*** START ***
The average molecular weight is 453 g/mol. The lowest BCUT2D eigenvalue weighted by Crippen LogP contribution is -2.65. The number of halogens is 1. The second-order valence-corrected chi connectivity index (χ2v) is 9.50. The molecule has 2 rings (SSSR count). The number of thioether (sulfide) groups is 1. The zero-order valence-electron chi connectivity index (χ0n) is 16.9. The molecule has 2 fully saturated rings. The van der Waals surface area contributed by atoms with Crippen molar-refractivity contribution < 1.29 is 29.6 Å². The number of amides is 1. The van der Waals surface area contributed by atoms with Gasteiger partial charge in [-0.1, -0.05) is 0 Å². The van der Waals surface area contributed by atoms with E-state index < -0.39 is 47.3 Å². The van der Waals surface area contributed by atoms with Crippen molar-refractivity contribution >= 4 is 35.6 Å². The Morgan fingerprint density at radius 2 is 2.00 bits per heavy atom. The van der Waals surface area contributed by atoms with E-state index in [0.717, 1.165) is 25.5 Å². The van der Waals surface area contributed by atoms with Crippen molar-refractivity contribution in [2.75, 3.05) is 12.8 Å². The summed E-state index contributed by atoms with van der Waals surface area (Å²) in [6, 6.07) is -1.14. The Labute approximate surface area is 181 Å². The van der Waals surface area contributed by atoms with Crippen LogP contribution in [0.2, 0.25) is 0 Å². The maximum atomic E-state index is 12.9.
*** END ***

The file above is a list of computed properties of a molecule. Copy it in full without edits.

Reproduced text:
The average molecular weight is 453 g/mol. The lowest BCUT2D eigenvalue weighted by Crippen LogP contribution is -2.65. The number of halogens is 1. The second-order valence-corrected chi connectivity index (χ2v) is 9.50. The molecule has 2 rings (SSSR count). The number of thioether (sulfide) groups is 1. The zero-order valence-electron chi connectivity index (χ0n) is 16.9. The molecule has 2 fully saturated rings. The van der Waals surface area contributed by atoms with Crippen molar-refractivity contribution < 1.29 is 29.6 Å². The number of amides is 1. The van der Waals surface area contributed by atoms with Gasteiger partial charge in [-0.1, -0.05) is 0 Å². The van der Waals surface area contributed by atoms with E-state index < -0.39 is 47.3 Å². The van der Waals surface area contributed by atoms with Crippen molar-refractivity contribution >= 4 is 35.6 Å². The Morgan fingerprint density at radius 2 is 2.00 bits per heavy atom. The van der Waals surface area contributed by atoms with E-state index in [0.717, 1.165) is 25.5 Å². The van der Waals surface area contributed by atoms with Crippen molar-refractivity contribution in [2.75, 3.05) is 12.8 Å². The summed E-state index contributed by atoms with van der Waals surface area (Å²) in [6, 6.07) is -1.14. The Labute approximate surface area is 181 Å². The van der Waals surface area contributed by atoms with Crippen LogP contribution in [0.2, 0.25) is 0 Å². The maximum atomic E-state index is 12.9.